Tuesday, March 29, 2005
I still remember the date; December 6, 2002. It had been a very dry autumn and the Devil River was flowing below 1500cfs. I took advantage of the low-water conditions and headed up there to hopefully catch my first bull trout.
I found what looked like a fishable run; even, slow current and medium depth over a cobble botton. being new to fishing rivers I wasn't sure what good water was suppose to look like but I was confident that it might look something like this run.
I was casting my 9' 9" 7 weight rod with a floating line and #6 white streamer. I don't remember much about the streamer except that it had lead eyes and some rabbit fur tied into it.
I do remember when that first fish hit. My fly was swinging through the current until it just stopped. I raised my rod tip and felt the dull throbs of a fish's head shaking back and forth. I knew that a fish was on I just hoped that it wasn't a chum. In years since I have discovered that this is a familiar feeling when fishing for bull trout during a early winter.
The fish put up the sort of spirited battle that convinced me that it was not a half dead salmon. Right on!
What I remember most about this fish was its invisiblity. Though the river ran crystal clear and I could see exactly where my leader ended I could only bare see that bull trout. The sunlight played off of her iron grey flanks and pale yellow spots as if the she was the rocky river botton itself.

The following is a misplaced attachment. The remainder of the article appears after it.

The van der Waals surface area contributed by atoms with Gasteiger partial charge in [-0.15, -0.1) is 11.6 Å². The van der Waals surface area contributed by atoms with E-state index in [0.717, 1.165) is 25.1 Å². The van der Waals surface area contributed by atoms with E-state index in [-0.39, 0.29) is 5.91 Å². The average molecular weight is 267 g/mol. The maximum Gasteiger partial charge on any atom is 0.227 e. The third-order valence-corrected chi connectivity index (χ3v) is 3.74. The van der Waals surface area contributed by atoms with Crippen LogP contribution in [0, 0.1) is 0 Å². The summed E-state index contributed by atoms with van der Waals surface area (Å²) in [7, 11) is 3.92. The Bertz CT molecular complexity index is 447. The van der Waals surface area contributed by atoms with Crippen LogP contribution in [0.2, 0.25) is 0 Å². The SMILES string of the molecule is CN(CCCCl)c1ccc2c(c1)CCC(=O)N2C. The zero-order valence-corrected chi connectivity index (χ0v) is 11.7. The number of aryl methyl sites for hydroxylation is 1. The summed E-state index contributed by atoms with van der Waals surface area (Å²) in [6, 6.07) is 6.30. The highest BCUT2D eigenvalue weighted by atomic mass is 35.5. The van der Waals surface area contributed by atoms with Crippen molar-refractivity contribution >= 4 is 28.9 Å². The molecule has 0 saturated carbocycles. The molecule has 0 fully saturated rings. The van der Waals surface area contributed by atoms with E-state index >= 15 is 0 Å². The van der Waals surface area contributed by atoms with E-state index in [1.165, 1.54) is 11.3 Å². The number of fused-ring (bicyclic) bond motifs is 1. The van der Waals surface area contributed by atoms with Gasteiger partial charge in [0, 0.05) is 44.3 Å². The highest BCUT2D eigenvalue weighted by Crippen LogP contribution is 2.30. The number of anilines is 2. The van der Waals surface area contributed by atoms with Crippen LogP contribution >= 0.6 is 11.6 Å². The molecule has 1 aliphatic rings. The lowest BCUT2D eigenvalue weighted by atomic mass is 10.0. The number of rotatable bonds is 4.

I have a couple of photps of my first bull trout but I like this one the best. It shows how I was so nervous and excited that I couldn't wait to land her before I took her picture.
Saturday, March 26, 2005
Our second trip to Belize lasted for twelve days and began on February 16. We spent the first seven days at a small resort eight miles north of Placencia. From that location I took two guided fishing trips. The first day resulted in nine bonefish to hand. They took silver, tan, and yellow crazy charlies and blue/white clousers. The second day we tried for snook and tarpon in Monkey River. I only caught two little tarpons. A sinktip line would have been advantageous for this river fishing.
Robin and I spent the next five days on Tobacco Caye, twelve miles out from the mainland town of Dangriga. I was disappointed to learn that the flats around Tobacco Caye are devoid of bonefish. But I did managed to spend a couple of hours every day harrassing the reef fishes. Snappers, jacks and groupers to 16 inches provide great sport on a 7 wt. rod. Casting a clouser or crazy charlie to coral heads provided non-stop action remniscient of bait fishing for bluegills. I would usually finish out my days on the beach with a One Barrel (rum) and pineapple juice. Life is good.
Posted by Flytimes at 4:49 PM